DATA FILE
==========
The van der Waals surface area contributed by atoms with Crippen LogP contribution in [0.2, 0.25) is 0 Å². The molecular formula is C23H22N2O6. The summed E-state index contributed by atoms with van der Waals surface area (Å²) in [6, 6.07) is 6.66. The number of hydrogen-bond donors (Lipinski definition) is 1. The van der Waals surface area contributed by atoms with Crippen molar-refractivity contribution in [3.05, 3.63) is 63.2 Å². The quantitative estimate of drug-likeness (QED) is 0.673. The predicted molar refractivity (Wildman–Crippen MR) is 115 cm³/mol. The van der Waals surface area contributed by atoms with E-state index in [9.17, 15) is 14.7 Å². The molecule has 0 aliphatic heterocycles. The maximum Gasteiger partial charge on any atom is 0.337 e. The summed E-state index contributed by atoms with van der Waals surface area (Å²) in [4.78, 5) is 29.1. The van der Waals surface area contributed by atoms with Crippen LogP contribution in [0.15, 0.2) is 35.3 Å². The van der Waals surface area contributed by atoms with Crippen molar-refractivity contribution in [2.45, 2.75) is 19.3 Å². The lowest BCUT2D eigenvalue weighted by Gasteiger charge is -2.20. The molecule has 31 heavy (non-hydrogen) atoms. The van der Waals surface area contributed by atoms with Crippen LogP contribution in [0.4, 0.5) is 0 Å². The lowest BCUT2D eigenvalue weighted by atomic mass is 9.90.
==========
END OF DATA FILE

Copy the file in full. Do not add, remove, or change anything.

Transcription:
The van der Waals surface area contributed by atoms with Crippen LogP contribution in [0.2, 0.25) is 0 Å². The molecular formula is C23H22N2O6. The summed E-state index contributed by atoms with van der Waals surface area (Å²) in [6, 6.07) is 6.66. The number of hydrogen-bond donors (Lipinski definition) is 1. The van der Waals surface area contributed by atoms with Crippen molar-refractivity contribution in [3.05, 3.63) is 63.2 Å². The quantitative estimate of drug-likeness (QED) is 0.673. The predicted molar refractivity (Wildman–Crippen MR) is 115 cm³/mol. The van der Waals surface area contributed by atoms with E-state index in [9.17, 15) is 14.7 Å². The molecule has 0 aliphatic heterocycles. The maximum Gasteiger partial charge on any atom is 0.337 e. The summed E-state index contributed by atoms with van der Waals surface area (Å²) in [4.78, 5) is 29.1. The van der Waals surface area contributed by atoms with Crippen LogP contribution in [0.15, 0.2) is 35.3 Å². The van der Waals surface area contributed by atoms with Crippen molar-refractivity contribution in [2.45, 2.75) is 19.3 Å². The lowest BCUT2D eigenvalue weighted by Gasteiger charge is -2.20. The molecule has 31 heavy (non-hydrogen) atoms. The van der Waals surface area contributed by atoms with Crippen LogP contribution in [0.4, 0.5) is 0 Å². The lowest BCUT2D eigenvalue weighted by atomic mass is 9.90.